1. Further, Rule 72(3) requires that parties are entitled to be heard at a hearing on the issue being reconsidered unless such a hearing was not necessary in the interests of justice, and that was patently not done. The procedure laid down in Rules 72 and 73 is, it was submitted, mandatory.  Reconsideration must be made by the Judge who made the original decision, which failing the President, vice-President or a Regional Judge appoints another Employment Judge to deal with the application (Rule 72(3)).  That only occurs where it is “not practicable” for the original Judge to deal with the reconsideration, an expression that has been interpreted as meaning “not feasible” rather than simply “inconvenient” in the case of Papajak v Intellego Group Ltd [2014] UKEAT/0124/12.  It was accepted that the subsequent decision in Benney v DEFRA [2015] UKEAT/0245/13 was to the contrary, but Papajak was not put before the EAT in that case.  In short, none of the Rules on reconsideration had been considered by the Tribunal at all.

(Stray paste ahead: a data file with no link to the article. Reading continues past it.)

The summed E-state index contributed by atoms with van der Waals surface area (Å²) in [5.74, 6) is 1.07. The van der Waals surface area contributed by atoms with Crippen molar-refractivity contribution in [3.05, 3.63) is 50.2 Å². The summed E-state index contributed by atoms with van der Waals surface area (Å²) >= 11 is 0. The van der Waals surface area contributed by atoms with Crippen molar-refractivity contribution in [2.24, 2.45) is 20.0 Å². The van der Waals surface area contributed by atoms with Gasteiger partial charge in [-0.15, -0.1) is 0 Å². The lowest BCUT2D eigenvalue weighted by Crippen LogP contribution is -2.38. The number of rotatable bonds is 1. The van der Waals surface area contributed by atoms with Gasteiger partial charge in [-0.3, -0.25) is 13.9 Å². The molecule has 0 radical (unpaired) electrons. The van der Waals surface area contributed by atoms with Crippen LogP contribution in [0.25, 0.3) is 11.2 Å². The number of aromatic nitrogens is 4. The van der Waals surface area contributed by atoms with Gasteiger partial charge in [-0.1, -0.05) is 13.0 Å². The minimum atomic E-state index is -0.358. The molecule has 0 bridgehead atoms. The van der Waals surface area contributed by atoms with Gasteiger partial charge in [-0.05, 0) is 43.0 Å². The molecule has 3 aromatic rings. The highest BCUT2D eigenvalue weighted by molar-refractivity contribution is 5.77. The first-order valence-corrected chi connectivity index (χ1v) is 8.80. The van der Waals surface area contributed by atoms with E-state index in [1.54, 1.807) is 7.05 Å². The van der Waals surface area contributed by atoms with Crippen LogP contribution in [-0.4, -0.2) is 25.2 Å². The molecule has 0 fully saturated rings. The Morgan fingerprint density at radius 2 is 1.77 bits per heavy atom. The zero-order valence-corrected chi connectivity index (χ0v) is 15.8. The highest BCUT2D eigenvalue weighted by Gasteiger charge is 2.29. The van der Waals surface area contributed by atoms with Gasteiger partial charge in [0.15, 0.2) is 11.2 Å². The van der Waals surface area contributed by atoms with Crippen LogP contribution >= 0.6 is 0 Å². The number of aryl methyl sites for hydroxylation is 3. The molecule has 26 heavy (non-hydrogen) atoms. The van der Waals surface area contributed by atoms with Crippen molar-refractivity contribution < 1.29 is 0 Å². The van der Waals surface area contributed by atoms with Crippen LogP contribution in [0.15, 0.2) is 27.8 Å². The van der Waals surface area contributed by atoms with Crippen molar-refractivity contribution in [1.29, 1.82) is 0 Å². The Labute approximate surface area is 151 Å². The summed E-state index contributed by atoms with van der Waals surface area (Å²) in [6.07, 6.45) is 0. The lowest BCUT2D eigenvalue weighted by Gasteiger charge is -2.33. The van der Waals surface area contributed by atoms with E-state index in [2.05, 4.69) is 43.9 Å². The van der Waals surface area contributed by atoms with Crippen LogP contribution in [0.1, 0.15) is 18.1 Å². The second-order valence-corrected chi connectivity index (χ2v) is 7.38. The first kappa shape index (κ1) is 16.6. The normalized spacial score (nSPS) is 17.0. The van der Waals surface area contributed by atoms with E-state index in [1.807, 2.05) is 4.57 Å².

1. Employment Judge Povey’s decision was clearly a Judgment within the meaning of Rule 1(3)(b)(ii). It determined, finally, the jurisdictional issue of whether the claim was in time and if not whether an extension should be granted.